UPDATE 1-US says Sri Lanka refuses visa for official after war crime accusations

Wed Feb 5, 2014 7:37pm IST

* U.S. envoy for women's issues had hoped to visit next week

* U.S., planning rights resolution, says visa denied

* Government says not true, dates for visit not convenient (Adds Sri Lankan reaction)

By Shihar Aneez and Ranga Sirilal

COLOMBO, Feb 5 (Reuters) - Sri Lanka has refused a visa request for a U.S. State Department official, the U.S. Embassy said on Tuesday, after Washington signalled it would propose a U.N. resolution against the South Asian state over alleged war crimes.

However, Sri Lanka's External Affairs Ministry said the embassy's statement "was not a correct representation of the facts", adding the dates for the proposed trip had not been convenient.

Tensions rose after U.S. Assistant Secretary of State Nisha Biswal voiced frustration on Saturday over Sri Lanka's failure to punish military personnel responsible linked to reported atrocities in a civil war that the Colombo government won in 2009 against separatist Tamil rebels.

Biswal, speaking after a two-day visit to Colombo, said Washington would put forward a third U.N. human rights resolution against Sri Lanka in March to address the allegations because its rights climate has been worsening.

The U.S. Embassy said the Sri Lankan government had turned down a visa application for Catherine Russell, the U.S. ambassador-at-large for global women's issues, and it called the decision "regrettable".

Russell had been scheduled to visit Sri Lanka in line with her mandate to promote stability, peace, and development by empowering women politically, socially and economically.

"The United States will continue to raise important issues related to gender-based violence, the impact that the conflict had on families (particularly female-headed households), the need for greater economic empowerment by women, and for greater political participation by women across Sri Lanka," the embassy said in an emailed statement.

"HUMAN SHIELDS"

Biswal said that during her visit people in Sri Lanka's former northern war zone referred to a range of human rights abuses including the disappearance of civilians.

President Mahinda Rajapaksa's government, which finally crushed the rebellion of the Liberation Tigers of Tamil Eelam (LTTE) 26 years after it erupted, has rejected calls for an international inquiry, saying this would be aimed only at pleasing a large Tamil diaspora living in Western countries.

Senior U.S. officials declined to say what would be in the planned resolution, but embassy officials said it might repeat the call for an international investigation in Sri Lanka.

The External Affairs Ministry on Wednesday said the relevant U.S. authorities were advised by the ministry that the dates proposed for the visit were not convenient.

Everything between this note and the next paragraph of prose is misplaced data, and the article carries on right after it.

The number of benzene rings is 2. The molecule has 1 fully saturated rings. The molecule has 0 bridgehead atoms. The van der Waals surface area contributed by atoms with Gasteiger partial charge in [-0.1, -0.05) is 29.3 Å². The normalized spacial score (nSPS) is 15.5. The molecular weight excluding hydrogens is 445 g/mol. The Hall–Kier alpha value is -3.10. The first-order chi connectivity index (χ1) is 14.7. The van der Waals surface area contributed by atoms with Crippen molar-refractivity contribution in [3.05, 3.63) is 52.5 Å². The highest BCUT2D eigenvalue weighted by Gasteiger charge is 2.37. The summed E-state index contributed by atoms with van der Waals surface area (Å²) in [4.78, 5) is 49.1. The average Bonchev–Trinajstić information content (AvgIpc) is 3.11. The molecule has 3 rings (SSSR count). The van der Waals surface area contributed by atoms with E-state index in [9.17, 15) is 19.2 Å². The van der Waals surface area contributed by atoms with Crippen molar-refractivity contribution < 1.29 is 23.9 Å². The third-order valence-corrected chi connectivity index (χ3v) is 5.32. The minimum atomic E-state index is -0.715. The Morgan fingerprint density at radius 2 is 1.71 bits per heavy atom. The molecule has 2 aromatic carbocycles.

"Rescheduling of a visit does not amount to refusal of a visa. The position was fully and clearly explained to the U.S. Embassy," the ministry said in a statement.

Sri Lanka has rejected U.S. criticism of its human rights record as "grossly disproportionate".

A U.N. panel has assessed that around 40,000 mainly Tamil civilians died in the final few months of the war. Both sides committed atrocities, but army shelling killed most victims, it concluded.

Rajapaksa, speaking at Independence Day celebrations on Tuesday, said unidentified foreigners were trying to use "northern people", a reference to ethnic Tamils, as "human shields".

"The invaders always came to our country shedding oceans of crocodile tears. They interfered ... putting forward claims to protect human rights, establish democracy and the rule of law," he said. (Writing by Shihar Aneez; Editing by Mark Heinrich and Alison Williams)

We welcome comments that advance the story through relevant opinion, anecdotes, links and data. If you see a comment that you believe is irrelevant or inappropriate, you can flag it to our editors by using the report abuse links. Views expressed in the comments do not represent those of Reuters. For more information on our comment policy, see http://blogs.reuters.com/fulldisclosure/2010/09/27/toward-a-more-thoughtful-conversation-on-stories/
Comments (1)
Ubkiwitus wrote:
That there IS a large “Tamil diaspora’ – caused by the civil war in Sri Lanka is an indicator that something there made them emigrate … a not very ‘civil’ war.

Feb 05, 2014 10:31pm IST  --  Report as abuse
This discussion is now closed. We welcome comments on our articles for a limited period after their publication.

  • Most Popular
  • Most Shared

Culling Plans

REUTERS SHOWCASE

Drug Approval

Drug Approval

Epirus, Ranbaxy win India approval for arthritis drug copy.  Full Article 

Fresh Demand

Fresh Demand

As mining curbs bite, India offers market to glut-hit iron ore.  Full Article 

Root Out 'Bad Apples'

Root Out 'Bad Apples'

RBI chief calls for cleaning up of banking system.  Full Article 

Android One

Android One

Google launches $105 Android One; eyes low-price smartphone boom.  Full Article 

Cognizant Deal

Cognizant Deal

Cognizant to buy TriZetto for $2.7 billion to boost healthcare business  Full Article 

India-Vietnam Ties

India-Vietnam Ties

India tightens Vietnam defence, oil ties ahead of China Xi's visit.  Full Article 

Antitrust Crusade

Antitrust Crusade

INSIGHT - "Mr. Confession" and his boss drive China's antitrust crusade .  Full Article 

Inflation Eases

Inflation Eases

Aug WPI inflation eases to near five-year low of 3.74 percent  Full Article 

Kashmir Floods

Kashmir Floods

Disease threatens as Kashmir flood waters turn fetid  Full Article 

Reuters India Mobile

Reuters India Mobile

Get the latest news on the go. Visit Reuters India on your mobile device.  Full Coverage